With lots of real-world examples, some better digested than others, Li explores the effect of these new connective technologies on leadership. She considers them in two not always carefully distinguished senses: What does it take to be a leading company in this emerging era of hyper-openness? And what’s required of a leader in the face of these demanding new realities? One executive she quotes, Ron Ricci of Cisco Systems, provides an elegant summary of the underlying challenge: “Shared goals require trust. Trust requires behavior. And guess what technology does? It exposes behavior.”
To her credit, Li tackles head-on the biggest fear that companies register at the prospect of their people blogging, tweeting, or responding to those who do: “Aren’t we going to” — sharp intake of breath here — “lose control of what is said about us, on our behalf, or of what we let our customers or competitors know?” Li sensibly points out that embracing social technology doesn’t automatically mean “letting it all hang out,” as a pre-Facebook generation used to put it. No, a company still gets to make choices, as for example Apple does in being open about a few things, such as its platform, but mostly clammed-up about everything else. (The author does allow that you may have to be as successful as Apple to get away with clamming up in the brave new world.)
As for what the new transparency means to individual executives, Li builds on the work of others, such as Warren Bennis’s observation that to be a leader you have to display qualities that cause people to trust you. “You may be comfortable being authentic and transparent with people within physical shouting distance, but that’s not sufficient in this new environment,” Li argues. “To develop new open relationships, you’ll have to scale your authenticity and transparency.” A necessary first step is learning to use the technologies yourself. If you find your skin crawling at the prospect of sharing a few inner thoughts with anonymous legions out there in the electronic ether, you may need to look for a different line of work.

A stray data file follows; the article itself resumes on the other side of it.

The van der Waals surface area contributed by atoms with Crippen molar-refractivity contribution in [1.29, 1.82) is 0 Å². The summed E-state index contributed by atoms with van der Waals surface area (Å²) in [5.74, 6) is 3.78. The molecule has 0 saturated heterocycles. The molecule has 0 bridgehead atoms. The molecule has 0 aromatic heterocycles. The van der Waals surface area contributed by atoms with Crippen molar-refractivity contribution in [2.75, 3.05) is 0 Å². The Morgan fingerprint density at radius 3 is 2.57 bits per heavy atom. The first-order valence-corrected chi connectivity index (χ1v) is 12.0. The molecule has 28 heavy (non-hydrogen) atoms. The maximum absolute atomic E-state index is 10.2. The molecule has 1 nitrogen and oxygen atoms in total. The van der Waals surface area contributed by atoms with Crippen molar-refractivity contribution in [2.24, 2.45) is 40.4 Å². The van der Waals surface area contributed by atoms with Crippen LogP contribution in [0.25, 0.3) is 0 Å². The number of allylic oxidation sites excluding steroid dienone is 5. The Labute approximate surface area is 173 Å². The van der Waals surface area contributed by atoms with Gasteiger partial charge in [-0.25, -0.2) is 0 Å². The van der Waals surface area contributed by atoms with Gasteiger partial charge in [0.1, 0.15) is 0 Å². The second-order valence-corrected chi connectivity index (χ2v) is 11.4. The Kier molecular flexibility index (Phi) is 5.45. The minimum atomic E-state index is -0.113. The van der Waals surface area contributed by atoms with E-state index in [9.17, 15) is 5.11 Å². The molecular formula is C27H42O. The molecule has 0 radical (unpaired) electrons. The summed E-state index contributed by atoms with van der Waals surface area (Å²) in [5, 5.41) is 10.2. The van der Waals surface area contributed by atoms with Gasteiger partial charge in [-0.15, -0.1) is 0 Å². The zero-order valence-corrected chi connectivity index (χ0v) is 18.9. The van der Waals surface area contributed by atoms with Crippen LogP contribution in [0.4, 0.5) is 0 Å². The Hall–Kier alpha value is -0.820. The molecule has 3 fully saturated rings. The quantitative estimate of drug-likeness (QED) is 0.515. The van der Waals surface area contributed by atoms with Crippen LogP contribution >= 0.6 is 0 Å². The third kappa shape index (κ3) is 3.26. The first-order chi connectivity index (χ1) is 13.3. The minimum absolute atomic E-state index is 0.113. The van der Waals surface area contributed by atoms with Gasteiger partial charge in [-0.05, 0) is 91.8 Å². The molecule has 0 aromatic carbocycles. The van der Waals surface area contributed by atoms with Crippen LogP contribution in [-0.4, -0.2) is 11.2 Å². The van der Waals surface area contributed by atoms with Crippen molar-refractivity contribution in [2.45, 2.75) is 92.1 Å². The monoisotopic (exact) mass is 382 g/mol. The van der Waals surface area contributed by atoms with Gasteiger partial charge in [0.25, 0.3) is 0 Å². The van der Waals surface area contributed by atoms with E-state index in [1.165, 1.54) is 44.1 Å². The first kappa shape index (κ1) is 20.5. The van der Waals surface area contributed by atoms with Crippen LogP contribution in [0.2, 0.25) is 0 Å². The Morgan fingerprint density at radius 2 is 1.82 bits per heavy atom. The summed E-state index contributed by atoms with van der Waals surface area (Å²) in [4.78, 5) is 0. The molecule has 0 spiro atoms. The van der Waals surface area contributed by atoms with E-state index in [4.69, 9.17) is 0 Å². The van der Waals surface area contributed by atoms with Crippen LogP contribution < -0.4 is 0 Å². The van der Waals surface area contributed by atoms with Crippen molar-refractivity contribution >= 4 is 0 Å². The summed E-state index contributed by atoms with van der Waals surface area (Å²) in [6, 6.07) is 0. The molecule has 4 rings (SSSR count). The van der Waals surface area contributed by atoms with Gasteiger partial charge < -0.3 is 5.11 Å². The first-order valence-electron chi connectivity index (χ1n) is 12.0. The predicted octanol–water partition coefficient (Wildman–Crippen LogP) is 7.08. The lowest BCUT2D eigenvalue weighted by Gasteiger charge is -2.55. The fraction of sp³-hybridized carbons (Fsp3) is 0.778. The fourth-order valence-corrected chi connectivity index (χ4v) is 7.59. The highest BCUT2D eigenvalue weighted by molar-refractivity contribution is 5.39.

For decades now, firebrands like Tom Peters and Henry Mintzberg have been preaching that leadership should be demystified and parceled out within organizations. With the rise of the celebrity CEO, not to mention the installation of employee relationship management software, it has sometimes seemed that they were getting nowhere. Li’s book inspired me with the happy thought that the likes of Facebook and Twitter just might end up forcing the change that some of us have been waiting for all these years. To survive the transition, high-ranking corporate types will have to pick up the subtlety ascribed to one of Li’s heroes, Om Bhatt, who as chairman helped revolutionize the State Bank of India, in part through online communication. “Bhatt did not give up control,” an admirer observed. “He let go of control.”
As recent events have made clear, there may be one area in which you will want to ratchet up the control level. This would be in anticipating and if possible averting disaster. For any executive worried that his or her organization might be overtaken by low-probability, high-consequence events, like a credit default swap implosion or a deepwater drilling fiasco, Learning from Catastrophes: Strategies for Reaction and Response could be the first step toward sleeping better at night.
This book is hardly beach reading (unless perhaps you’re standing on a beach wondering what to do about a huge oil spill). It’s a collection of 15 scholarly monographs bearing titles such as “Acting in Time against Disasters: A Comprehensive Risk-Management Framework” and “Dealing with Pandemics: Global Security, Risk Analysis, and Science Policy.” The tome’s editors, Wharton professors Howard Kunreuther and Michael Useem, contribute essays at the beginning and end to frame the discussion and bring it squarely into the province of leadership studies.